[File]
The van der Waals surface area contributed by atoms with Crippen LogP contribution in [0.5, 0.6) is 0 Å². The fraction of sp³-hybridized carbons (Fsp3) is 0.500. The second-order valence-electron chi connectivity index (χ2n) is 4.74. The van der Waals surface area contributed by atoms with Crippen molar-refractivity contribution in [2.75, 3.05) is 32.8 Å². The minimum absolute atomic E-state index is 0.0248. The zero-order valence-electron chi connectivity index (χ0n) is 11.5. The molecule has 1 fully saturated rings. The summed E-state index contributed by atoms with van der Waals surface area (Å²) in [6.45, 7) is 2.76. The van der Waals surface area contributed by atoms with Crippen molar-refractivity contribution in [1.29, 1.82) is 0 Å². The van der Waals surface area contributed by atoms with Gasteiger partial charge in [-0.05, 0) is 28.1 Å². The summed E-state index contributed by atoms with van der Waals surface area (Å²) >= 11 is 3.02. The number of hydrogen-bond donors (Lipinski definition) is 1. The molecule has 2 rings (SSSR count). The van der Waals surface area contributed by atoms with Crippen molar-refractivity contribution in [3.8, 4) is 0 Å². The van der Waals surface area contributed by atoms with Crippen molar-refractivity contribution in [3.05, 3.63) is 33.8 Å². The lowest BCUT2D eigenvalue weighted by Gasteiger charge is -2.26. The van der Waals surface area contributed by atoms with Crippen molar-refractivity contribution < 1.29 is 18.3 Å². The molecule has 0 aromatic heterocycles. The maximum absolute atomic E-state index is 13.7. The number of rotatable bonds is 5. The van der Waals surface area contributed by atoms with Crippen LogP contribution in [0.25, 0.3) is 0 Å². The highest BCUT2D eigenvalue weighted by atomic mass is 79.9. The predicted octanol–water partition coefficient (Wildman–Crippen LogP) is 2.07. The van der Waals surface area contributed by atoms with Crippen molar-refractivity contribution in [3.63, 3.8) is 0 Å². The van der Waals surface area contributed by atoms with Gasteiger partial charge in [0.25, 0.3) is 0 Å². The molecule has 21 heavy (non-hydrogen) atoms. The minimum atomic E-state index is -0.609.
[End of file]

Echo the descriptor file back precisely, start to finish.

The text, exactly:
The van der Waals surface area contributed by atoms with Crippen LogP contribution in [0.5, 0.6) is 0 Å². The fraction of sp³-hybridized carbons (Fsp3) is 0.500. The second-order valence-electron chi connectivity index (χ2n) is 4.74. The van der Waals surface area contributed by atoms with Crippen molar-refractivity contribution in [2.75, 3.05) is 32.8 Å². The minimum absolute atomic E-state index is 0.0248. The zero-order valence-electron chi connectivity index (χ0n) is 11.5. The molecule has 1 fully saturated rings. The summed E-state index contributed by atoms with van der Waals surface area (Å²) in [6.45, 7) is 2.76. The van der Waals surface area contributed by atoms with Crippen molar-refractivity contribution in [1.29, 1.82) is 0 Å². The van der Waals surface area contributed by atoms with Gasteiger partial charge in [-0.05, 0) is 28.1 Å². The summed E-state index contributed by atoms with van der Waals surface area (Å²) >= 11 is 3.02. The number of hydrogen-bond donors (Lipinski definition) is 1. The molecule has 2 rings (SSSR count). The van der Waals surface area contributed by atoms with Crippen molar-refractivity contribution in [3.8, 4) is 0 Å². The van der Waals surface area contributed by atoms with Crippen molar-refractivity contribution in [3.05, 3.63) is 33.8 Å². The lowest BCUT2D eigenvalue weighted by Gasteiger charge is -2.26. The van der Waals surface area contributed by atoms with Crippen molar-refractivity contribution < 1.29 is 18.3 Å². The molecule has 0 aromatic heterocycles. The maximum absolute atomic E-state index is 13.7. The number of rotatable bonds is 5. The van der Waals surface area contributed by atoms with Crippen LogP contribution in [0.25, 0.3) is 0 Å². The highest BCUT2D eigenvalue weighted by atomic mass is 79.9. The predicted octanol–water partition coefficient (Wildman–Crippen LogP) is 2.07. The van der Waals surface area contributed by atoms with Crippen molar-refractivity contribution in [3.63, 3.8) is 0 Å². The van der Waals surface area contributed by atoms with Gasteiger partial charge in [0.25, 0.3) is 0 Å². The molecule has 21 heavy (non-hydrogen) atoms. The minimum atomic E-state index is -0.609.